Two of California’s Longest-Serving Poll Workers Honored

Scotts Valley and Capitola women have been working the polls for 60 and 55 years respectively.

~By Gail Pellerin

Constance (Connie) Adkins and Carol Marchbank, who have staffed the polls during elections in the last 60 and 55 years respectively, were recognized today by Secretary of State Debra Bowen for their extraordinary commitment to the electoral process.  While praising their dedication, Secretary Bowen called for more people to contribute to their democracy this November. 

County Supervisor John Leopold also praised Connie and Carol for their service and presented each with a certificate from the Santa Cruz County Board of Supervisors. 

“For decades Santa Cruz residents have counted on Connie and Carol to keep the polls running smoothly and I thank them for their valuable public service,” said Secretary Bowen, California’s chief elections official. “Experienced poll workers play an indispensible part of any successful election, but even the most seasoned veterans need help. I’d love to see more voters and high school students in Santa Cruz join Carol and Connie by dedicating a day to democracy and be a poll worker on November 6!”

“Connie and Carol have been such an important part of our team for so many years, I don’t know how we could have managed without them," added Santa Cruz County Clerk Gail Pellerin. "Election day could not happen without the outstanding service of people like Connie and Carol. I hope they inspire many new volunteers for November."

Constance “Connie” Adkins was born in 1926 and has been serving in the polls since Eisenhower was elected president in 1952.  She began serving in Santa Clara County with her parents.  Her father delivered the booths, at that time made of metal and wood, to the precincts.  Her mother volunteered as a poll worker and later was hired as a full time employee in the Santa Clara County Elections Department.  Her most memorable moment working the polls was her first time.  They hand counted every ballot and worked until noon the next day, without sleep. Her advice to young and new poll workers is to “get involved, remember it is a privilege to vote and working the polls is a great way to understand how all the pieces fit together.  Plus it is a lot of fun.” Connie will celebrate her 86th birthday when she works the polls in Scotts Valley on Nov. 6.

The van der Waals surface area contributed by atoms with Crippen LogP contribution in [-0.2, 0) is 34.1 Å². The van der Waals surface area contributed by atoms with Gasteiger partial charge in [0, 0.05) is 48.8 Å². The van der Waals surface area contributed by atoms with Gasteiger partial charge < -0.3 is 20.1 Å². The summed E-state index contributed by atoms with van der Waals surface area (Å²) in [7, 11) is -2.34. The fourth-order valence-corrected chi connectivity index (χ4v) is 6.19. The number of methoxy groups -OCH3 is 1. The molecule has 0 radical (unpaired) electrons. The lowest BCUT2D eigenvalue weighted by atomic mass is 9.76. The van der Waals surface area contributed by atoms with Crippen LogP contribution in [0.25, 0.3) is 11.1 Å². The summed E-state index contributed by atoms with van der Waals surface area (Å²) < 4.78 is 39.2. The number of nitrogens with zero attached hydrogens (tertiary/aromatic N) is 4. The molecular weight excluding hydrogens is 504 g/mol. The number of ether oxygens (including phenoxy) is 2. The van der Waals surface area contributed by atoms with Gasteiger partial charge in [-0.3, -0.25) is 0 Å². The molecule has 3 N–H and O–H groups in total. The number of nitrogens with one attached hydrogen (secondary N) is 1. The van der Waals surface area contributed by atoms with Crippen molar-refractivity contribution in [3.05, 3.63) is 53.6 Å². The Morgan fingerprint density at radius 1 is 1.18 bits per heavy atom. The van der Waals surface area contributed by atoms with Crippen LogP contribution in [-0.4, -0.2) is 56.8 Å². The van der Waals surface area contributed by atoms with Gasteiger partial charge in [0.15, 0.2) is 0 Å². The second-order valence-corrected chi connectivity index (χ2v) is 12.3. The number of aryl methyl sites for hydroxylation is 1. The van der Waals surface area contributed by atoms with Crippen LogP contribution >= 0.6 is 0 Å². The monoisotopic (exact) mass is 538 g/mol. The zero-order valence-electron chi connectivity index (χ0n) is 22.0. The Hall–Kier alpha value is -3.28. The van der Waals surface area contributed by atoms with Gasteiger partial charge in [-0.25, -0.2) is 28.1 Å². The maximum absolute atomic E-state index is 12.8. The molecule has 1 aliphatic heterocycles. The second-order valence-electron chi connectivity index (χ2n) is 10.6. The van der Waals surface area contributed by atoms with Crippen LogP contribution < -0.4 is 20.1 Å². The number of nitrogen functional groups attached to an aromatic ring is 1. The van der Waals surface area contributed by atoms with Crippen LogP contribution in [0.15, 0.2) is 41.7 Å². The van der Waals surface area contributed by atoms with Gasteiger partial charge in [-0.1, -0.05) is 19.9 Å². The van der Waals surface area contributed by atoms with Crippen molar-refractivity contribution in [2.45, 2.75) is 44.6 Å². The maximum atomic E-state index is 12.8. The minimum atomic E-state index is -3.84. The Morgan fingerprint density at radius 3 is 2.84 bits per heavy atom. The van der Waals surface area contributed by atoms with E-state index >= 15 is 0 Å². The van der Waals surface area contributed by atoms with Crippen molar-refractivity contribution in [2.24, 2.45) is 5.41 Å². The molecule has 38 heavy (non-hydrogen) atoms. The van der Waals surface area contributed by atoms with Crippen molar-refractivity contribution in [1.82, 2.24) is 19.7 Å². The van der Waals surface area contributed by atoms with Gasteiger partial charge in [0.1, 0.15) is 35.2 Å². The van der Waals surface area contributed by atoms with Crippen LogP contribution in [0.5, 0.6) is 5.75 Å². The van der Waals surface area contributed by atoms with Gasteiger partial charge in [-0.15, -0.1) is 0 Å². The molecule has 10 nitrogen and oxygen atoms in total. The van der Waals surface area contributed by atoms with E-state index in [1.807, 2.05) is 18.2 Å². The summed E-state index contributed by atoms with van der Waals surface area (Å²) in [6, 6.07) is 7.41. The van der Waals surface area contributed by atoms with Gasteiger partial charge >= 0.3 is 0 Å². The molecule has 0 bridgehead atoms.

Carol Marchbank first served in the polls in 1957 in Hood River, Oregon. Her mother-in-law offered to watch her three children if she would take her place at the election.  Later she moved to San Jose and served as the inspector of her polling place for several years.  Carol recalled that Norm Mineta voted in her garage when he was mayor of San Jose.  Later when he was a Congressmember, he invited Carol, her husband Chuck, and their son Kelly to lunch and a tour of his office and the White House when they were in Washington D.C. for a Hickory Farms convention.  At 79 years old, Carol continues to serve as a full-time clerk at her polling place in Capitola. Carol’s advice to all poll workers is to “wear a smile at all times and thank each person for coming in and casting a ballot.”

Each countywide election requires a one-day army of 800 poll workers in nearly 140 precincts throughout the county. Poll workers help to secure ballots, educate voters about their rights, ensure accessibility for voters with disabilities, and more. A clerk is paid $75 and an inspector earns $100 for the day’s work. Poll workers earn an additional stipend to attend a training class. Interested people may call the Santa Cruz County Elections Department at 831-454-2060 to sign up or visit http://bit.ly/Help2012 for more information.Student poll worker applications are available online at http://bit.ly/HelpHS

To serve as a poll worker, a person must be a registered voter or a high-school student in good standing who is a United States citizen, at least 16 years old, and has a minimum 2.5 grade-point average.


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